Back to our story… The night before the race was no different than any other big race Pooh entered.  Sleep was slow to arrive and Pooh was nervous that he’d oversleep.  The longer he lay awake the more nervous about oversleeping he became.  But finally the eyes closed and he was able to get a couple of hours sleep.  When the alarm went off he was instantly awake.  He had set out everything he would need the night before including his clothes, his gear, and his race bag.  After showering and getting dressed he headed downstairs to put together breakfast for himself and his two compatriots, Megan and Shawna.  Pooh’s friend Deb had gotten up and helped him prepare the pre-race food selections for the girls.  Pooh definitely has great friends as the weekend had proven already.  In fact the night before the race he finally opened up a card he had been given by Stacey with explicit instructions to open only on the day or two before the big race.  Of course it was signed by all his running posse from the Hundred Acre Wood.


With care packs in hand Pooh headed to the hotel to meet the girls and head to Metro for the ride to the Pentagon.  The folks at the Courtyard Dunn Loring were fantastic, by the way, helping to fix a snafu of Pooh’s own making and then allowing him to park his car, free of charge, in their garage.  After walking to the Metro station it was a fairly short trip to the Pentagon station for the trio.  And now race day had officially begun for Pooh.

Shawna, Megan and Pooh pre-race

Shawna, Megan and Pooh pre-race

The race day began with chilly temperatures but you could tell it was going to be a perfect day for running. During the training Pooh had determined fueling and hydration strategies and with his coach, Jeff Gaudette from RunnersConnect, had put together a pace plan based on race course and that was programmed into the Garmin. Everything under his control was in place. Time to go run!

The beginning of the race was incredibly motivating. The singing of the National Anthem was accompanied by an 11 member skydiving team parachuting into the starting line, one of them trailing a 7800 sq ft American flag. It was spectacular. Pooh lined up near the back end of the 4hr flag as per his race strategy but then decided he needed to use the porta-potty one more time. By the time he finished he was stuck with a much slower crowd and it was to prove problematic as he spent the first 8 miles unable to hit the scheduled race paces. He was stuck in rush hour traffic. The second thing that cost him time, and was worth every second, was that at the water station at 6.5 miles one of the amazing people pushing a wheelchair could not get across the road to get some Gatorade and was calling for a couple of cups. Pooh and another runner stopped and grabbed a couple of cups of Gatorade each and brought them over and gave them to the pusher and the wheelchair bound young man. He felt so good doing that and with perspective in the right place he continued on. At about 8 miles is when things started to clear up a little bit but Pooh had to weave in and out of traffic for the entire rest of the race. But he stayed disciplined and didn’t try to make up the time by going too fast but every time he came to a water/Gatorade station people would jump in front of him and come to a complete stop which was frustrating to say the least.  Pooh had spent some time during a training race practicing the water stations and had gotten quite good. But again, he didn’t let it frustrate him and kept to his plan. Pooh fueled and hydrated when needed and when he hit 20 miles it was time to shift gears and pick up the pace. All the training paid off as the legs responded and for the next couple of miles the pace dropped 30sec/mi. With 4.2 miles left it was time to throw caution to the wind and drop the hammer and see what was left in the tank. The training led up to that moment and the last 4.2 were the fastest of the race for Pooh. When he finally reached the HILL at 0.2 miles remaining he was so ready to finish that it was almost anti-climactic. In truth the hill wasn’t that bad because he had trained properly and was able to sprint up the hill, turn right and finish up the 0.1 miles. Seeing the Iwo Jima memorial and getting to shake hands with so many heroes who serve in the Marines was so awe inspiring.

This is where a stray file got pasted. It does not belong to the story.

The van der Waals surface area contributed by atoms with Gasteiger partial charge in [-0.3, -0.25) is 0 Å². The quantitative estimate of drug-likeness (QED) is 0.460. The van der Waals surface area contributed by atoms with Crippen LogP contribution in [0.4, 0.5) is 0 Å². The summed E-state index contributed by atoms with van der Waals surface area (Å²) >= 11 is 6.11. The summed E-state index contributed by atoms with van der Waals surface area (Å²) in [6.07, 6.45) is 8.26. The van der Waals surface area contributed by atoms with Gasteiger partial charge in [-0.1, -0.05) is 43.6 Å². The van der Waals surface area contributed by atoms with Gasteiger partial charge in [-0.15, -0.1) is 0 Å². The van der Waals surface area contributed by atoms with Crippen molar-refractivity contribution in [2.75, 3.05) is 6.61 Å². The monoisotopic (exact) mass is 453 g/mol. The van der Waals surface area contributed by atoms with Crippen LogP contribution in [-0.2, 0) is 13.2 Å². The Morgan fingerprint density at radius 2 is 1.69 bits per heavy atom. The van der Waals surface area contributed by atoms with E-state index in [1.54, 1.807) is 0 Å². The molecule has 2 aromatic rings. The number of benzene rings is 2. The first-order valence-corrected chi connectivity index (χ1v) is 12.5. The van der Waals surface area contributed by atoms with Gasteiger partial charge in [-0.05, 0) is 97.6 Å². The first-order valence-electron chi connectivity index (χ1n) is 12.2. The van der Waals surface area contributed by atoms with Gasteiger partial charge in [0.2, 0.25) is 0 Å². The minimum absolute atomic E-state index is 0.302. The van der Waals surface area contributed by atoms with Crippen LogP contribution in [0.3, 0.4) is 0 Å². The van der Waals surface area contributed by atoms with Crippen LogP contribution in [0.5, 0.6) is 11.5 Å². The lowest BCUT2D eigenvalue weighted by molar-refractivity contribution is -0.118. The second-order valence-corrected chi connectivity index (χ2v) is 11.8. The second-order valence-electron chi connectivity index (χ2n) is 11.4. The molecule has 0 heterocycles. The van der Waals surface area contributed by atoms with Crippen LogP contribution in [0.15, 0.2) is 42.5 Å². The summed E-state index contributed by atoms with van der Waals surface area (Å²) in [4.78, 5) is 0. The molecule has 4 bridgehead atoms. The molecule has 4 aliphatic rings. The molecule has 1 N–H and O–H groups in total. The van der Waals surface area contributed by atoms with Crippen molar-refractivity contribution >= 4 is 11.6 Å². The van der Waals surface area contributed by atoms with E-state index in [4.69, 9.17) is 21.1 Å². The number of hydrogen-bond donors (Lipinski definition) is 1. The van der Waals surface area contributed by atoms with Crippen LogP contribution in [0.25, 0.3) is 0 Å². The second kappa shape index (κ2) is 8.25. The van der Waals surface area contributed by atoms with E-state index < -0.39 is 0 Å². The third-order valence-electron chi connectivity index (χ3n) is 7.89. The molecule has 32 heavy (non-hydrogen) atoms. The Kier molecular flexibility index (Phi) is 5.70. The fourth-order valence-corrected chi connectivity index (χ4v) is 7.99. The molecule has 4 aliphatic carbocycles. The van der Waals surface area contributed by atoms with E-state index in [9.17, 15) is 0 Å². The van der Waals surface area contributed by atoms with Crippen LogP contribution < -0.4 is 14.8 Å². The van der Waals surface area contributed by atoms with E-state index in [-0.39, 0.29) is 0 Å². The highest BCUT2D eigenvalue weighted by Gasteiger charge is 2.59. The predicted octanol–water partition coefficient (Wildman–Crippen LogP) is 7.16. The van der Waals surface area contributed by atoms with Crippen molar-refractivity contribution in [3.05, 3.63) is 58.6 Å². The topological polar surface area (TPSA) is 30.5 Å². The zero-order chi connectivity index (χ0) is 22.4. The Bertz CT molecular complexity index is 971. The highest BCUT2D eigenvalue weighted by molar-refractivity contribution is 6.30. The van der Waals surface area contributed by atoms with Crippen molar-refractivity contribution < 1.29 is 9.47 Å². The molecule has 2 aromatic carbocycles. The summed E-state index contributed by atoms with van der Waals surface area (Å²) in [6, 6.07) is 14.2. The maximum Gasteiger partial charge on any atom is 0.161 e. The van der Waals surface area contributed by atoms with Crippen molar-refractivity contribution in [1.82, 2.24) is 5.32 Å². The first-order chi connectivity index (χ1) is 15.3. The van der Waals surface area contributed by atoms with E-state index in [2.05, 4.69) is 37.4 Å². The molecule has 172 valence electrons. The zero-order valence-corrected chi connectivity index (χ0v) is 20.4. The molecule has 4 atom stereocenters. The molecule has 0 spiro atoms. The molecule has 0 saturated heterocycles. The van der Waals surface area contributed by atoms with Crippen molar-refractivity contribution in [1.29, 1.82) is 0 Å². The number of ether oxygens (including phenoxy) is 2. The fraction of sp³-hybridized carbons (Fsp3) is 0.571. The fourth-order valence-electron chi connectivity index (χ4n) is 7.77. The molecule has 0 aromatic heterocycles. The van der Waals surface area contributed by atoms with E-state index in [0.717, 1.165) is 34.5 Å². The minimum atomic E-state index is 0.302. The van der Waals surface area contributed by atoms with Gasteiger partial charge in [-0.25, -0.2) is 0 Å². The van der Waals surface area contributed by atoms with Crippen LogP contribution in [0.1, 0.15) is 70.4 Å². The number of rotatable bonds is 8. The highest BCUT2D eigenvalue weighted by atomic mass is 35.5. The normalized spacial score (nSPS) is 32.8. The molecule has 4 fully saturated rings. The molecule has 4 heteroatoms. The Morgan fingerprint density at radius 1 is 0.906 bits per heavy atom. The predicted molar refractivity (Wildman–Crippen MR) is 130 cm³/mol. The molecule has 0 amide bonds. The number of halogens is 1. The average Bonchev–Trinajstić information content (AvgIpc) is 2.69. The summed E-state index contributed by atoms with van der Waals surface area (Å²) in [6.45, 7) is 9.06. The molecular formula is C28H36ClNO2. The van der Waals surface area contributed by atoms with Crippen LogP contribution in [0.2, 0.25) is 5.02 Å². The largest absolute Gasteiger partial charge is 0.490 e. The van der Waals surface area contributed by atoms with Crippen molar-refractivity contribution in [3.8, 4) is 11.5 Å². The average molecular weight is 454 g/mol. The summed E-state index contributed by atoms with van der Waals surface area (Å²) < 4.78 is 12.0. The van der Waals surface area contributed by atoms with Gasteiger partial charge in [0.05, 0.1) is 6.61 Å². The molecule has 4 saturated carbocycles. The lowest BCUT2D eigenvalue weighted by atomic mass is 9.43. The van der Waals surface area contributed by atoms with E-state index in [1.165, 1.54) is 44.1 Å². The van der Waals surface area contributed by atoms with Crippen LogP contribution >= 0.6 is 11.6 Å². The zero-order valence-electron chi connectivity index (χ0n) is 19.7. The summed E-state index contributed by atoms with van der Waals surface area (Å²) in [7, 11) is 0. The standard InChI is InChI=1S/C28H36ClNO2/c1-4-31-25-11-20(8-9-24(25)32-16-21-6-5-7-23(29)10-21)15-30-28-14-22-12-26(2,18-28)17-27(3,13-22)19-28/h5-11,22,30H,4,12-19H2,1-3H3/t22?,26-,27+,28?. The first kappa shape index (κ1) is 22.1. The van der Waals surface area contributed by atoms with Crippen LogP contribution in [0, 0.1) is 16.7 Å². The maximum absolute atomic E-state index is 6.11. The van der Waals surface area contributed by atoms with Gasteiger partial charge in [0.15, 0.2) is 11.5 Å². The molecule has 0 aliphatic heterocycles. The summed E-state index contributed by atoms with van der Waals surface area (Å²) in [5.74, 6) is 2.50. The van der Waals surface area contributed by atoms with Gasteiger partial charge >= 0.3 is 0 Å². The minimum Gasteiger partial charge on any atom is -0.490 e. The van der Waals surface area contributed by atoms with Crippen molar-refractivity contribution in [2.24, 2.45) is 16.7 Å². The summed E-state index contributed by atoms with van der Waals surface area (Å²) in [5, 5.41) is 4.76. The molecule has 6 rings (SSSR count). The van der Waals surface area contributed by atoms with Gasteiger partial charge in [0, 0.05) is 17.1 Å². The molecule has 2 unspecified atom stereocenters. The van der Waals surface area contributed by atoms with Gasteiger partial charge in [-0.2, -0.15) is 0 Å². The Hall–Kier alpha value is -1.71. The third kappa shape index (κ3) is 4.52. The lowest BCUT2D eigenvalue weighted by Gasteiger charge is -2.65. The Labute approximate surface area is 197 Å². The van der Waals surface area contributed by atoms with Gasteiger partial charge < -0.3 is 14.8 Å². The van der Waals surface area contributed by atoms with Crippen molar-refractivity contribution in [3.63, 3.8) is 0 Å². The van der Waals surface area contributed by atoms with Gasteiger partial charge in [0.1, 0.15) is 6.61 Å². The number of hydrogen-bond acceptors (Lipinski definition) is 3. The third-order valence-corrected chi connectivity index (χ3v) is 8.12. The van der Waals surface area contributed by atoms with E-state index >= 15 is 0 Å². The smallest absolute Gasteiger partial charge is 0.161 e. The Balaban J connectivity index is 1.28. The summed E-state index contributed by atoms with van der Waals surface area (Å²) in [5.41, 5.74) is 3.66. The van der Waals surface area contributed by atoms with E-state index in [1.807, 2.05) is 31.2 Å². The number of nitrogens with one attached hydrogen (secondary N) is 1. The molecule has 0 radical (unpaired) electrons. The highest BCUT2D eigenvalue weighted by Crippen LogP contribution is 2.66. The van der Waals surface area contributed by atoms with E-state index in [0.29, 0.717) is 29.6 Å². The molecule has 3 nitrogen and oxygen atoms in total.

Pooh’s “A” goal was 3:50 and despite finishing in an official time of 3:50:12 he feels that he achieved what he set out to do. Here’s some of the numbers:

– placed 3518 OA out of 23,591 total runners who finished
– placed 2673 out of 13,533 men who finished
– placed 297 AG out of 1711
– race breakdown by my Garmin:
— 3mi @ 9:28/mi
— 5mi @ 9:01/mi
— 12mi @ 8:43/mi
— 2mi @ 8:15/mi
— 4.57mi @ 7:50/mi (technically Pooh only got credit for the 4.2 miles but these are the raw numbers)

A couple of anecdotes…

Pooh Celebrating at the Memorial

Pooh Celebrating at the Memorial